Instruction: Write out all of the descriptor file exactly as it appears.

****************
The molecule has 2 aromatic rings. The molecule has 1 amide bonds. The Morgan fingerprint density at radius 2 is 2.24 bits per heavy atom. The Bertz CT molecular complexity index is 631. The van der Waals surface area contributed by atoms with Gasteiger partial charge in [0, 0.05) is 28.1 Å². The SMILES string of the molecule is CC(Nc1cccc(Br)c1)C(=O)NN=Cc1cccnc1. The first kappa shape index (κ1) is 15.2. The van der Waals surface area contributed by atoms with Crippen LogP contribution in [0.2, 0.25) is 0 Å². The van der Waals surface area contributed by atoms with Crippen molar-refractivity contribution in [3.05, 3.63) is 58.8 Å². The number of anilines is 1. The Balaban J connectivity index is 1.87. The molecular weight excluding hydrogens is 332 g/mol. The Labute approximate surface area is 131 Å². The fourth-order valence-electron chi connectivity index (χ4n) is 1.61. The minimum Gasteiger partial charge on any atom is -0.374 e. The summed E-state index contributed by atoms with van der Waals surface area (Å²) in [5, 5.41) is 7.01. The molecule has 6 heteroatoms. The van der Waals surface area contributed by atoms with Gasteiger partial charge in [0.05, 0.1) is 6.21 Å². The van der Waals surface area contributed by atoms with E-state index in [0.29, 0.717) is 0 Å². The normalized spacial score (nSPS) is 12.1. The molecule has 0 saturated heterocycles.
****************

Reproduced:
The molecule has 2 aromatic rings. The molecule has 1 amide bonds. The Morgan fingerprint density at radius 2 is 2.24 bits per heavy atom. The Bertz CT molecular complexity index is 631. The van der Waals surface area contributed by atoms with Gasteiger partial charge in [0, 0.05) is 28.1 Å². The SMILES string of the molecule is CC(Nc1cccc(Br)c1)C(=O)NN=Cc1cccnc1. The first kappa shape index (κ1) is 15.2. The van der Waals surface area contributed by atoms with Crippen LogP contribution in [0.2, 0.25) is 0 Å². The van der Waals surface area contributed by atoms with Crippen molar-refractivity contribution in [3.05, 3.63) is 58.8 Å². The number of anilines is 1. The Balaban J connectivity index is 1.87. The molecular weight excluding hydrogens is 332 g/mol. The Labute approximate surface area is 131 Å². The fourth-order valence-electron chi connectivity index (χ4n) is 1.61. The minimum Gasteiger partial charge on any atom is -0.374 e. The summed E-state index contributed by atoms with van der Waals surface area (Å²) in [5, 5.41) is 7.01. The molecule has 6 heteroatoms. The van der Waals surface area contributed by atoms with Gasteiger partial charge in [0.05, 0.1) is 6.21 Å². The van der Waals surface area contributed by atoms with E-state index in [0.29, 0.717) is 0 Å². The normalized spacial score (nSPS) is 12.1. The molecule has 0 saturated heterocycles.